Riding a motorcycle on the Cabot Trail on Cape Breton on the northeast tip-top corner of Nova Scotia
is psychedelic near-madness.
I’m climbing on a winding coastal road, and before I can
lock the sights and other sensations into my memory, I’m tearing along through
high pine trees on top of the mountain.
The bike is hanging on a wet switchback by its gears and
brakes and I’m having to dare myself to get out of second. Just as I begin to
trust the tires and myself, I’m flying through a lush valley and then down at
the water, cruising around an ocean cove.
And on and on like that, moment-to-moment for a few hours.
Don't try this at home—and definitely don't try it on the Cabot Trail.
And actually, all of motorcycling is like that. From inside
a car, you have time and detachment to see things and decide to remember them
and imagine how you’ll describe them when you get back home.
Whipping through the air on a motorcycle, there’s altogether
too much happening. All the senses are working at once. And working hard.
I see cows in the paddock but an argument ensues when my
nose swears it’s a pig farm.
I feel the cool before I smell the fish before I see the
It’s raining now, but the wind got heavier five minutes ago.
Buzz past a lawn, smell fresh grass clippings, ride through
rode construction, smell fresh dirt, pass a logging truck, smell the wood, ride
into town, smell for your lunch.
I couldn’t tell you what the Molson brewery in Montreal looks
like but I remember how it smells.
Pine fumes are such a powerful intoxicant that I worried
that if I was pulled over I would fail a sobriety test. (A Mountie spokesman reported
that the American was riding at three times the legal limit of exultation.)
The instantaneous deep heartwarmth of an occasional sunburst on a
The quick whiff of wood smoke.
And the one you have to earn: the salty air of the Atlantic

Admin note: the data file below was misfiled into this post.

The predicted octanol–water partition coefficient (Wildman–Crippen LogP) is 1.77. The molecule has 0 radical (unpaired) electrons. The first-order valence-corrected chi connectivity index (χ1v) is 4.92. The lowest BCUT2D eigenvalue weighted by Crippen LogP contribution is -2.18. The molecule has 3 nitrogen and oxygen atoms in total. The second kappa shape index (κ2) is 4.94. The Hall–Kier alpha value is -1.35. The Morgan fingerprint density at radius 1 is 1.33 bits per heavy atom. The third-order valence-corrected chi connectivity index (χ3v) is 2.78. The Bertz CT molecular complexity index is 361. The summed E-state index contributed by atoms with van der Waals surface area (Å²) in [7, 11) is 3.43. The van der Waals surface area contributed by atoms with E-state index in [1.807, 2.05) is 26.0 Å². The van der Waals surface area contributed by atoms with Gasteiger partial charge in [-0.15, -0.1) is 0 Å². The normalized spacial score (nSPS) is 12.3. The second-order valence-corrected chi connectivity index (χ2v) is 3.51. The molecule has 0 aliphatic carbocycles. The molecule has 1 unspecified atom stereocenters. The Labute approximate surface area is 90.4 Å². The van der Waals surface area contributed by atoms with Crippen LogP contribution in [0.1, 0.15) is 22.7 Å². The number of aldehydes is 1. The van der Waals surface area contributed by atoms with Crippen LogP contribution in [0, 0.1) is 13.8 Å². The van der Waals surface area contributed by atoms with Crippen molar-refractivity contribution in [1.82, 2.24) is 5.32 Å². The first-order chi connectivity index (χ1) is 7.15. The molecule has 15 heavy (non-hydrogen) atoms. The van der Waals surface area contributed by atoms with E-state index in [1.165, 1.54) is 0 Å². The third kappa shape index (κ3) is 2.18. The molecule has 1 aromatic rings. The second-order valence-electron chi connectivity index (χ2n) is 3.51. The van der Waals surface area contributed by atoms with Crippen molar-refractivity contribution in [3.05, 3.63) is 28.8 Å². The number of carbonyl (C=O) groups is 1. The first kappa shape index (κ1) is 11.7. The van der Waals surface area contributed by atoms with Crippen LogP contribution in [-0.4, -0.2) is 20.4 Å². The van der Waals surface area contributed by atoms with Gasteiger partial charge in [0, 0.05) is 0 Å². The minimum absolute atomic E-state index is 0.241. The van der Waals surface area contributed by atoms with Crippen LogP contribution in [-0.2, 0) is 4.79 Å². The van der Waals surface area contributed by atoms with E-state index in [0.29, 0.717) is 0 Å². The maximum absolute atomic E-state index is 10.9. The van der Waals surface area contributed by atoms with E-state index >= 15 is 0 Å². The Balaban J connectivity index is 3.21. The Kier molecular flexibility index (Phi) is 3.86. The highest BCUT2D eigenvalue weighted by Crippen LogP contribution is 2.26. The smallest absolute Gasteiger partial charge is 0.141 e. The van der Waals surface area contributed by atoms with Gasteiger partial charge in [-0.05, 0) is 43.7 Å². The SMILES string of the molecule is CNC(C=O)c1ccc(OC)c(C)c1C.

Riding down a tiny asphalt path of a road so close to the
farms it seems we’re riding on them. The horse loam transforms the Triumph into
Taffy, the leather-mouthed orange pony that I rode when I was eight. I’m riding
her bareback, charging up hill and flying down dale and galloping, galloping,
galloping, desperately, angrily, joyfully. She thinks she’s running away with me. No, I’m running away with
Because it is so overwhelming, riding a motorcycle is
constantly frustrating. I’m aware I’m taking in too much too fast and I realize
my billowing brain will leave me with few words, and only a useless
emotion-memory, impossible express to anyone who doesn’t ride and unnecessary
to explain to anyone who has.
"Couldn't you just slow down a little and savor it?" a friend asks. Umm ….
The only way to alleviate the anxiety and pain is to lump
all this infinite experience together and tell myself that I’ve seen it,
smelled it, heard it, felt it all before.
But if I do, I will dismiss the smell that I can’t assign.
“What is that?” I ask myself
in those words inside my helmet and I inhale deeply, twice and three times and
fill my chest with it and let it seep into me.
By process of elimination I finally recognize it as the
summer fragrance, encountered more frequently but less gratefully in my youth,
of happiness itself.